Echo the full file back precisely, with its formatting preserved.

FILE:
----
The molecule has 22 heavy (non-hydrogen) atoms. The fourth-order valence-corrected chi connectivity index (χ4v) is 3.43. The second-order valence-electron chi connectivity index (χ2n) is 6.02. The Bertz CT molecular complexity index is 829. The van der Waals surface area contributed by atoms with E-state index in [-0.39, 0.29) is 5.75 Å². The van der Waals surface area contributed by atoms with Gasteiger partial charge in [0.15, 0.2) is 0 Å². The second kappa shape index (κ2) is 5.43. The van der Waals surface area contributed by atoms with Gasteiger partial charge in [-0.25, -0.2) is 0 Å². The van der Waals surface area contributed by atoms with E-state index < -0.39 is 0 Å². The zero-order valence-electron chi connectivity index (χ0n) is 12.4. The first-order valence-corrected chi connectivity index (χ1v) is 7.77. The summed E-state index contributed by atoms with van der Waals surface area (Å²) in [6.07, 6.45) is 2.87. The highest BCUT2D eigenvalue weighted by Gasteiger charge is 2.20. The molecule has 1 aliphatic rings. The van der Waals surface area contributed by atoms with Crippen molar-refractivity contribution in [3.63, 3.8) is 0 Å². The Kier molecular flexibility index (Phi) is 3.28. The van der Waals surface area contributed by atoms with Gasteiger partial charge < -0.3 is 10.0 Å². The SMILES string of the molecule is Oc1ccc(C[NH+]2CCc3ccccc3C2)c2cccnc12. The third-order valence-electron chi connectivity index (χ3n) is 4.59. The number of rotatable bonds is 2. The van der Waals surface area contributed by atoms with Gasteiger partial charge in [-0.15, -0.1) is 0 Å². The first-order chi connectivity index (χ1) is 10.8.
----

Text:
The molecule has 22 heavy (non-hydrogen) atoms. The fourth-order valence-corrected chi connectivity index (χ4v) is 3.43. The second-order valence-electron chi connectivity index (χ2n) is 6.02. The Bertz CT molecular complexity index is 829. The van der Waals surface area contributed by atoms with E-state index in [-0.39, 0.29) is 5.75 Å². The van der Waals surface area contributed by atoms with Gasteiger partial charge in [0.15, 0.2) is 0 Å². The second kappa shape index (κ2) is 5.43. The van der Waals surface area contributed by atoms with Gasteiger partial charge in [-0.25, -0.2) is 0 Å². The van der Waals surface area contributed by atoms with E-state index < -0.39 is 0 Å². The zero-order valence-electron chi connectivity index (χ0n) is 12.4. The first-order valence-corrected chi connectivity index (χ1v) is 7.77. The summed E-state index contributed by atoms with van der Waals surface area (Å²) in [6.07, 6.45) is 2.87. The highest BCUT2D eigenvalue weighted by Gasteiger charge is 2.20. The molecule has 1 aliphatic rings. The van der Waals surface area contributed by atoms with Crippen molar-refractivity contribution in [3.63, 3.8) is 0 Å². The Kier molecular flexibility index (Phi) is 3.28. The van der Waals surface area contributed by atoms with Gasteiger partial charge < -0.3 is 10.0 Å². The SMILES string of the molecule is Oc1ccc(C[NH+]2CCc3ccccc3C2)c2cccnc12. The third-order valence-electron chi connectivity index (χ3n) is 4.59. The number of rotatable bonds is 2. The van der Waals surface area contributed by atoms with Gasteiger partial charge in [-0.15, -0.1) is 0 Å². The first-order chi connectivity index (χ1) is 10.8.